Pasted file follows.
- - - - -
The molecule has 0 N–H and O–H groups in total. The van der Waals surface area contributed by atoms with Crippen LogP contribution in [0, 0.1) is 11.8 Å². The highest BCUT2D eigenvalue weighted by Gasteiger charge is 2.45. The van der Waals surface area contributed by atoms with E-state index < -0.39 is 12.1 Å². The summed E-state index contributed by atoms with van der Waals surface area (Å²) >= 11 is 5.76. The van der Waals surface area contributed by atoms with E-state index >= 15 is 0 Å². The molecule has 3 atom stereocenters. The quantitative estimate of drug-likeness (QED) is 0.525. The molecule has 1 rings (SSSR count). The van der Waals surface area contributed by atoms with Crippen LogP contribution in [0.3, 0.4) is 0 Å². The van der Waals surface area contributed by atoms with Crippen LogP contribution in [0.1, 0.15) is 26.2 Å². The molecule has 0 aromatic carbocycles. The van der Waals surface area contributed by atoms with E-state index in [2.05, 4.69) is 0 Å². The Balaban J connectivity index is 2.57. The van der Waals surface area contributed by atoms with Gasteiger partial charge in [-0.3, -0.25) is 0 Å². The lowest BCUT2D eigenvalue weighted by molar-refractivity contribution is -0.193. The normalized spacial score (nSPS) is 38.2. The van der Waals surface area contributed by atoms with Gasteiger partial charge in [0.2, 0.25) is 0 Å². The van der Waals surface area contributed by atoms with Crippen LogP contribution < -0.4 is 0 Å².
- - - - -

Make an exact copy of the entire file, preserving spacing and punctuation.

The molecule has 0 N–H and O–H groups in total. The van der Waals surface area contributed by atoms with Crippen LogP contribution in [0, 0.1) is 11.8 Å². The highest BCUT2D eigenvalue weighted by Gasteiger charge is 2.45. The van der Waals surface area contributed by atoms with E-state index < -0.39 is 12.1 Å². The summed E-state index contributed by atoms with van der Waals surface area (Å²) >= 11 is 5.76. The van der Waals surface area contributed by atoms with E-state index >= 15 is 0 Å². The molecule has 3 atom stereocenters. The quantitative estimate of drug-likeness (QED) is 0.525. The molecule has 1 rings (SSSR count). The van der Waals surface area contributed by atoms with Crippen LogP contribution in [0.3, 0.4) is 0 Å². The van der Waals surface area contributed by atoms with Crippen LogP contribution in [0.1, 0.15) is 26.2 Å². The molecule has 0 aromatic carbocycles. The van der Waals surface area contributed by atoms with E-state index in [2.05, 4.69) is 0 Å². The Balaban J connectivity index is 2.57. The van der Waals surface area contributed by atoms with Gasteiger partial charge in [-0.3, -0.25) is 0 Å². The lowest BCUT2D eigenvalue weighted by molar-refractivity contribution is -0.193. The normalized spacial score (nSPS) is 38.2. The van der Waals surface area contributed by atoms with Gasteiger partial charge in [0.2, 0.25) is 0 Å². The van der Waals surface area contributed by atoms with Crippen LogP contribution < -0.4 is 0 Å².